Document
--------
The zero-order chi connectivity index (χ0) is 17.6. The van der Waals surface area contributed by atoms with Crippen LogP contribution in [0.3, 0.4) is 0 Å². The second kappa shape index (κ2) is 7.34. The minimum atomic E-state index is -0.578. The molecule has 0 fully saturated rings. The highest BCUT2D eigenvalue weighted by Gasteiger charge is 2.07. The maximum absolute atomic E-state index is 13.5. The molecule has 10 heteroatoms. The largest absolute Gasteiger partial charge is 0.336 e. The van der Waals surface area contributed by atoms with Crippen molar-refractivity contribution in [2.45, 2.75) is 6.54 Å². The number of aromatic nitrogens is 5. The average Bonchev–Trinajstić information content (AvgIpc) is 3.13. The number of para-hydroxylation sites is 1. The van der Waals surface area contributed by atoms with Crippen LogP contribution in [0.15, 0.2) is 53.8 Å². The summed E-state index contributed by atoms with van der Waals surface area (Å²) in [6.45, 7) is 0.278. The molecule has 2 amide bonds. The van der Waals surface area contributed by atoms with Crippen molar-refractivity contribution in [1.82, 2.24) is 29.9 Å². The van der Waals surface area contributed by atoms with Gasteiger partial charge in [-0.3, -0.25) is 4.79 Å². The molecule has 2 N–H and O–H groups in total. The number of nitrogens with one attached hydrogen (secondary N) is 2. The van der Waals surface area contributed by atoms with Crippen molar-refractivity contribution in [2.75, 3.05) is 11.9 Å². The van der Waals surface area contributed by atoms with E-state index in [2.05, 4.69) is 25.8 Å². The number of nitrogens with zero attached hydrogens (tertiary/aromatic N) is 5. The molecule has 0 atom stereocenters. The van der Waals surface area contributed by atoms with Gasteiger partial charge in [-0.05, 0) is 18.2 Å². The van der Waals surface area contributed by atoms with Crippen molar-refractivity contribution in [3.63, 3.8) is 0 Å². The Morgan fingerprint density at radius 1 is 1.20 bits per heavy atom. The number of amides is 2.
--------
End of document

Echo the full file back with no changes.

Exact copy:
The zero-order chi connectivity index (χ0) is 17.6. The van der Waals surface area contributed by atoms with Crippen LogP contribution in [0.3, 0.4) is 0 Å². The second kappa shape index (κ2) is 7.34. The minimum atomic E-state index is -0.578. The molecule has 0 fully saturated rings. The highest BCUT2D eigenvalue weighted by Gasteiger charge is 2.07. The maximum absolute atomic E-state index is 13.5. The molecule has 10 heteroatoms. The largest absolute Gasteiger partial charge is 0.336 e. The van der Waals surface area contributed by atoms with Crippen molar-refractivity contribution in [2.45, 2.75) is 6.54 Å². The number of aromatic nitrogens is 5. The average Bonchev–Trinajstić information content (AvgIpc) is 3.13. The number of para-hydroxylation sites is 1. The van der Waals surface area contributed by atoms with Crippen LogP contribution in [0.15, 0.2) is 53.8 Å². The summed E-state index contributed by atoms with van der Waals surface area (Å²) in [6.45, 7) is 0.278. The molecule has 2 amide bonds. The van der Waals surface area contributed by atoms with Crippen molar-refractivity contribution in [1.82, 2.24) is 29.9 Å². The van der Waals surface area contributed by atoms with Gasteiger partial charge in [-0.3, -0.25) is 4.79 Å². The molecule has 2 N–H and O–H groups in total. The number of nitrogens with one attached hydrogen (secondary N) is 2. The van der Waals surface area contributed by atoms with Crippen molar-refractivity contribution in [2.75, 3.05) is 11.9 Å². The van der Waals surface area contributed by atoms with E-state index in [2.05, 4.69) is 25.8 Å². The number of nitrogens with zero attached hydrogens (tertiary/aromatic N) is 5. The molecule has 0 atom stereocenters. The van der Waals surface area contributed by atoms with Gasteiger partial charge in [-0.05, 0) is 18.2 Å². The van der Waals surface area contributed by atoms with Crippen molar-refractivity contribution in [3.63, 3.8) is 0 Å². The Morgan fingerprint density at radius 1 is 1.20 bits per heavy atom. The number of amides is 2.